Before your baby comes home, there are a lot of changes that need to be made around your house to prepare. For some adoptive parents, after months of waiting, refining your adoption profile, getting selected by a birth mother and praying your home study was successful, you are happy to be counting down the days until your baby is born and can be placed with you forever.
But as an adoption consultant, I also see many cases of adoptive parents getting a call about a baby that was already born or is due imminently. So, it’s never too early for adoptive parents to start preparing their home. Here is my checklist of items that you should prepare so you and your baby are ready to step into your new life together.
Prepare the nursery
Everyone knows about this one! Get the nursery ready. For the fun decor, consider incorporating your baby’s adoption history. For instance, you can frame your paperwork or the profile from which the birth mother selected you. If you have a close enough relationship with the birth mother, you can add a photo of her.
Outside of the decor, you also need to have the essentials set up in the nursery to be ready for the baby. You will need a crib and, if you’d like, a rocking chair. You will also need a changing table with all the changing supplies, and you’ll need baby clothes, bibs and burp cloths washed and ready to be used.
Decide where the baby will sleep
Your baby may not be sleeping in the crib for the first few days or weeks. Parents often want their new baby closer for wake-ups in the middle of the night. You will have to decide if you want the baby to sleep in his own room or in your bedroom in a bassinet or a playpen. If you’ll be traveling for your adoption, you may need one plan for while you’re in a hotel and another plan for after you return home.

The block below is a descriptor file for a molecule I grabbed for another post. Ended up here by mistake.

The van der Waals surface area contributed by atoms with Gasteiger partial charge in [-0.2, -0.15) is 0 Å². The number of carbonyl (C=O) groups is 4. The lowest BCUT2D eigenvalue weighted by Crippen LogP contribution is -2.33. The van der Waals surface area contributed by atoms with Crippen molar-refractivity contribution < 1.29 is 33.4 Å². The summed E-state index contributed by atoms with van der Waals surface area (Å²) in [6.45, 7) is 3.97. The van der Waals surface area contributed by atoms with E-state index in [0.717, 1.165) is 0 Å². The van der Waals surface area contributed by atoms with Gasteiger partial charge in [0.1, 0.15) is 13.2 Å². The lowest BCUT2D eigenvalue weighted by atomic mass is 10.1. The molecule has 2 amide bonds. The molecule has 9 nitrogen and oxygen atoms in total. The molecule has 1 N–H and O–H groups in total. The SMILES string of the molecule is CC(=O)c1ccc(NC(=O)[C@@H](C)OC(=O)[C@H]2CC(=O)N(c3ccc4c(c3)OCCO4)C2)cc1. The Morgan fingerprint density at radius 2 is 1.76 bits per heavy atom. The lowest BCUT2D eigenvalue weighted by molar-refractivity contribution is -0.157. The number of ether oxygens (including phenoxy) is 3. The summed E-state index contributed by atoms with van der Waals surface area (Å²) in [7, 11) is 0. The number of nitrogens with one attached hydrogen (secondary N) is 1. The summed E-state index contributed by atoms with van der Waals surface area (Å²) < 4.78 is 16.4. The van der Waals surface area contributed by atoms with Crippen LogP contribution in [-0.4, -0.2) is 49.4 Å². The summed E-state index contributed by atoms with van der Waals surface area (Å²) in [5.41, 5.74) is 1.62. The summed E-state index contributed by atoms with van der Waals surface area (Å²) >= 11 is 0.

Purchase baby and household supplies
The baby will need a lot of items, and you will want to stock up on them so you are not constantly running to the store with a new baby. Consider having a stash of common baby items:
- Diaper rash cream
- Baby shampoo
- Baby lotion
- Baby Tylenol
- Laundry detergent for sensitive skin
- Coffee! (obviously for you, not the baby!)
Choose a pediatrician
You will want a pediatrician selected and ready to go when your baby is placed with you. As a new parent, you may have many worries that can be answered by someone at your pediatrician’s office — even if you call a few times a week! Ask your friends for recommendations for a great pediatrician and get an appointment set up to meet the doctor and explain your adoption background. It’s often best to select a pediatrician who is familiar with adoption and whose office is ‘adoption friendly.’ Don’t be shy about interviewing several offices and office staff members and asking them these questions directly.
Clean and baby-proof the house
Trust me, your house will never be the same kind of clean after your baby arrives. Try to keep it clean before baby comes, so you can focus entirely on your new baby instead of the dust on the end tables. Not only should you perform your routine cleaning, but think about shampooing your carpets, cleaning on and under the furniture and changing your furnace filter.
The house will also have to be baby-proofed. Make sure all low cabinets have safety latches and all hard corners have rubber grips to protect from head bumps. You will also want a baby gate for the top and bottom of all staircases.
Get a car seat and diaper bag
When you travel to the hospital to pick up your new bundle of joy, you will need to have a car seat ready to carry the baby out and take him or her home with you. You will also need to choose a diaper bag and have it packed with all the essentials, including:
- Burp cloths
- Extra clothes
- Changing mat
There is a lot to prepare for, but these essentials will help you start out your life as new parents on the right foot!
Bio: Nicole Witt is the owner of The Adoption Consultancy, an unbiased resource serving pre-adoptive families by providing them with the education, information and guidance they need to safely adopt a newborn, usually within three to 12 months. She is also the creator of Beyond Infertility, a community support site and online magazine geared towards families who have gone through infertility. You can visit that website at Beyond Infertility.